Pentagon Can’t Account for $8.7 Billion in Iraqi Funds; No Records at all for $2.6 Billion
The Defense Department is unable to properly account for $8.7 billion out of $9.1 billion in Iraqi oil revenue entrusted to it between 2004 and 2007, according to a newly released audit that underscores a pattern of poor record-keeping during the war.
Of that amount, the military failed to provide any records at all for $2.6 billion in purported reconstruction expenditure, says the report by the Special Inspector General for Iraq Reconstruction, which is responsible for monitoring U.S. spending in Iraq.
Though there is no apparent evidence of fraud, the improper accounting practices add to the pattern of mismanagement, reckless spending and, in some instances, corruption uncovered by the agency since 2004, when it was created to oversee the total of $53 billion in U.S. taxpayer money appropriated by Congress for the reconstruction effort.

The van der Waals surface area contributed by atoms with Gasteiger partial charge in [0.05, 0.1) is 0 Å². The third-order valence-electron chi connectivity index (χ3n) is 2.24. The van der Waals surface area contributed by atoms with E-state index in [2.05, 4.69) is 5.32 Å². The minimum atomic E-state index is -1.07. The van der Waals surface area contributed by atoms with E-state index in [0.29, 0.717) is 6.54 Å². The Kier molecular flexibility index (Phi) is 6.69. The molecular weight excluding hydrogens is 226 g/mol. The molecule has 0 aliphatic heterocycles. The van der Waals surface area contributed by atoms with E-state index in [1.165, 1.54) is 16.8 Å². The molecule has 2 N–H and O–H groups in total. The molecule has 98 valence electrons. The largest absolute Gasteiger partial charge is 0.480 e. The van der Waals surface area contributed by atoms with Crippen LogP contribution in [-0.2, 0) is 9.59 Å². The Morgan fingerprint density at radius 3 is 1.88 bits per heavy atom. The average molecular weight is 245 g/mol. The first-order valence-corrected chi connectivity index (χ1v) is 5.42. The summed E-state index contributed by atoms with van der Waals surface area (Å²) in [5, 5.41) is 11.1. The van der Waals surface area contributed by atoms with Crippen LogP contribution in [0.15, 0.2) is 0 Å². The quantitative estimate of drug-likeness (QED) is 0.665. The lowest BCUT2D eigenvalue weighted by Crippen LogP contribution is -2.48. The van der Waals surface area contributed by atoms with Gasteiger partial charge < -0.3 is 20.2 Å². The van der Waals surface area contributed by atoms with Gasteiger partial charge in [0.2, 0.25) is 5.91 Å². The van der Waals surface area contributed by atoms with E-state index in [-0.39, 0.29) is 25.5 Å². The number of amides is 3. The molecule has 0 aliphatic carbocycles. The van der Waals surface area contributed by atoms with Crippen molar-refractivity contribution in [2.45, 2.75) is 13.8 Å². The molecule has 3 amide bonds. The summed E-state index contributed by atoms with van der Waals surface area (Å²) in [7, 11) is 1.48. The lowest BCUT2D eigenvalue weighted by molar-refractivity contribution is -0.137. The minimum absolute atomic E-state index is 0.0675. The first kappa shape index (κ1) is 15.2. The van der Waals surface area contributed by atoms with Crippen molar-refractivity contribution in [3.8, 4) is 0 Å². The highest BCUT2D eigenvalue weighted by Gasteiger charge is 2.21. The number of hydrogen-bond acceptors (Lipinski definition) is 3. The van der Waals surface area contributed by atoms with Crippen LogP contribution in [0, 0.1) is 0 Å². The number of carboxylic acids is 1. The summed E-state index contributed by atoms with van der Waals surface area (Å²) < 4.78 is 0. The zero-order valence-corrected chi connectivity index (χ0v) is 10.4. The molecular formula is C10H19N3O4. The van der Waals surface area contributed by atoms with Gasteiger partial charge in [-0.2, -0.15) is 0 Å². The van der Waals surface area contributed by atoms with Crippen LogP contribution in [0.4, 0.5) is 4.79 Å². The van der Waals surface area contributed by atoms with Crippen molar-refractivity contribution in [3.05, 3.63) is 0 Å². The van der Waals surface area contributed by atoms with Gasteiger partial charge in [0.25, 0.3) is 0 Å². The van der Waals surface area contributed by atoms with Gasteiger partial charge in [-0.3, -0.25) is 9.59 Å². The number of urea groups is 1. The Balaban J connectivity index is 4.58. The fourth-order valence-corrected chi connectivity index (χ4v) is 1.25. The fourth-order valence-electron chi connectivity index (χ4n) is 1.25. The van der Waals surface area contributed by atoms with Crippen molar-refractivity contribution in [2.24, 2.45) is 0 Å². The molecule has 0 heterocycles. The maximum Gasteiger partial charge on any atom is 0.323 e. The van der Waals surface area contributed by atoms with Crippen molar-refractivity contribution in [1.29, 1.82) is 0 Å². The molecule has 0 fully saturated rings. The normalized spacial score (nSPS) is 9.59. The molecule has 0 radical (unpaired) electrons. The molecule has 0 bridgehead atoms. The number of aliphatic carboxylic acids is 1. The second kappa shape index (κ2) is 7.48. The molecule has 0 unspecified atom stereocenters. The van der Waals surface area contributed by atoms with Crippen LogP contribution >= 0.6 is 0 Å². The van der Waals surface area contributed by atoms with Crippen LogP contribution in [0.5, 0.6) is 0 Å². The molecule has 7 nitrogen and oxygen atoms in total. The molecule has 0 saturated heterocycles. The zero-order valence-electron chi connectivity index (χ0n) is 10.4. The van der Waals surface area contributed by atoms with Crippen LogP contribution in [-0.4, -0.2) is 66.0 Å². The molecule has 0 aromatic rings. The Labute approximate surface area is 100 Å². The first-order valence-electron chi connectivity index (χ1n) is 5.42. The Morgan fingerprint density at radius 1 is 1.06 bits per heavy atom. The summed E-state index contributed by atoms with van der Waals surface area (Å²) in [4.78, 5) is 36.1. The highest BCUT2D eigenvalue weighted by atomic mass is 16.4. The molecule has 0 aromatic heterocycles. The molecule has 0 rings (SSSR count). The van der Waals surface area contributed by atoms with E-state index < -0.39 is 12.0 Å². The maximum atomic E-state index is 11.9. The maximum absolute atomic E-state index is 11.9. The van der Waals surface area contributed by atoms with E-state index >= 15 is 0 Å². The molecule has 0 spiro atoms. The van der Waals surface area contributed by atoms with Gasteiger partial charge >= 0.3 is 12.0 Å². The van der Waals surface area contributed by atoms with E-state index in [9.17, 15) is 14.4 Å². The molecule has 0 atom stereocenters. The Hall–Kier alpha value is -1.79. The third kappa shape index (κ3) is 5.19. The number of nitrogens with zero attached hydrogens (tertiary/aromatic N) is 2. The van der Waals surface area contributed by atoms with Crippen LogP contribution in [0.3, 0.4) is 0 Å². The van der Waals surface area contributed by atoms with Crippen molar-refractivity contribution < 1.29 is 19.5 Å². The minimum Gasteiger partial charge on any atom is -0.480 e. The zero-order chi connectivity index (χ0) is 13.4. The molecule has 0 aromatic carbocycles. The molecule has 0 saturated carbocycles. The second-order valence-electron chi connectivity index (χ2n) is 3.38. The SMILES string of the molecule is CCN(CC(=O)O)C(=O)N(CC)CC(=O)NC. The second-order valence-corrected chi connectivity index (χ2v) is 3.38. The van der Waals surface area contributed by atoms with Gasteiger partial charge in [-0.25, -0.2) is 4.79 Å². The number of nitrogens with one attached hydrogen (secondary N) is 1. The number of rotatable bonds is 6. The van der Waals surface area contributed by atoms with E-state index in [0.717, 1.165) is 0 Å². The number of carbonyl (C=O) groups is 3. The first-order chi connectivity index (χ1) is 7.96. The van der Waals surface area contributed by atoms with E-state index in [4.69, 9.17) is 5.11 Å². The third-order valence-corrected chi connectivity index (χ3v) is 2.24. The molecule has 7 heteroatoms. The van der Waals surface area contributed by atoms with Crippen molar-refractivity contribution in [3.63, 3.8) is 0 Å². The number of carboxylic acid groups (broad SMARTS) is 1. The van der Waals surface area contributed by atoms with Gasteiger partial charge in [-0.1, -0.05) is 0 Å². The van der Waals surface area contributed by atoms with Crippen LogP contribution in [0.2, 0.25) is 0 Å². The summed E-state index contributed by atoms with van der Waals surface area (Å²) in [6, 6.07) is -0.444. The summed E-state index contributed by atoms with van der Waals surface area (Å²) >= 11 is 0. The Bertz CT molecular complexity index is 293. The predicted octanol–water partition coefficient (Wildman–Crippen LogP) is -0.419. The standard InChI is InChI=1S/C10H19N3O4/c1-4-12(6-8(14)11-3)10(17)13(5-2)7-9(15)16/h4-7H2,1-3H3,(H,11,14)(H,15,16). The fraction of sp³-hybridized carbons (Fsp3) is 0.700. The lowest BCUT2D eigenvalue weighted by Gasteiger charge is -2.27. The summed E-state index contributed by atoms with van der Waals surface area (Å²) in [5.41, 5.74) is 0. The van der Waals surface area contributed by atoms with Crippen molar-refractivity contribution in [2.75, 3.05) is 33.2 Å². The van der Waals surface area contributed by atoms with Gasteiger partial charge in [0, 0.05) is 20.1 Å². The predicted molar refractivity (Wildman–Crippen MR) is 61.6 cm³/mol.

Well, at least there is no evidence of fraud…
Of course, since we cannot “properly account” for ~95% of the cash and almost 30% of it has not record whatsoever, such claims are to be taken with a smidge of doubt, shall we say.
One of the claims that was made going into this conflict was that we would be able to efficiently reconstruct the country post-Saddam (not to mention that oil revenue was going to pay for the war). However, these claims have proven to have been incorrect, to be kind.